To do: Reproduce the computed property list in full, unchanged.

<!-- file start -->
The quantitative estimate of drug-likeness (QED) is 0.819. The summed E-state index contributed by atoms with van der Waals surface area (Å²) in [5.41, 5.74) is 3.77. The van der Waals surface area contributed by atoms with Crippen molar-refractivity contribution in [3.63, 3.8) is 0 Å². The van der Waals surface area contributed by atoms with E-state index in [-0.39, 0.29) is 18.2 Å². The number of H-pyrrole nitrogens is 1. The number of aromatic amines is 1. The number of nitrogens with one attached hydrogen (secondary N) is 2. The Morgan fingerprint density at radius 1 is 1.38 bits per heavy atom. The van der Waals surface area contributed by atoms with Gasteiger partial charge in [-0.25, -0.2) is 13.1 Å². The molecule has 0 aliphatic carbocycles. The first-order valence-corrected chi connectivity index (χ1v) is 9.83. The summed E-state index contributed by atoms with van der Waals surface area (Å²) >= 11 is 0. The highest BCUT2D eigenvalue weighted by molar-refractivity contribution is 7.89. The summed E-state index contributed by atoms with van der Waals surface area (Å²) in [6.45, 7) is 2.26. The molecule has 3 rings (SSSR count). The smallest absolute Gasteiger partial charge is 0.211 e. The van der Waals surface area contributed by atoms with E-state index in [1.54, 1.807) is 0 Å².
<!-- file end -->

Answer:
The quantitative estimate of drug-likeness (QED) is 0.819. The summed E-state index contributed by atoms with van der Waals surface area (Å²) in [5.41, 5.74) is 3.77. The van der Waals surface area contributed by atoms with Crippen molar-refractivity contribution in [3.63, 3.8) is 0 Å². The van der Waals surface area contributed by atoms with E-state index in [-0.39, 0.29) is 18.2 Å². The number of H-pyrrole nitrogens is 1. The number of aromatic amines is 1. The number of nitrogens with one attached hydrogen (secondary N) is 2. The Morgan fingerprint density at radius 1 is 1.38 bits per heavy atom. The van der Waals surface area contributed by atoms with Gasteiger partial charge in [-0.25, -0.2) is 13.1 Å². The molecule has 0 aliphatic carbocycles. The first-order valence-corrected chi connectivity index (χ1v) is 9.83. The summed E-state index contributed by atoms with van der Waals surface area (Å²) >= 11 is 0. The highest BCUT2D eigenvalue weighted by molar-refractivity contribution is 7.89. The summed E-state index contributed by atoms with van der Waals surface area (Å²) in [6.45, 7) is 2.26. The molecule has 3 rings (SSSR count). The smallest absolute Gasteiger partial charge is 0.211 e. The van der Waals surface area contributed by atoms with E-state index in [1.54, 1.807) is 0 Å².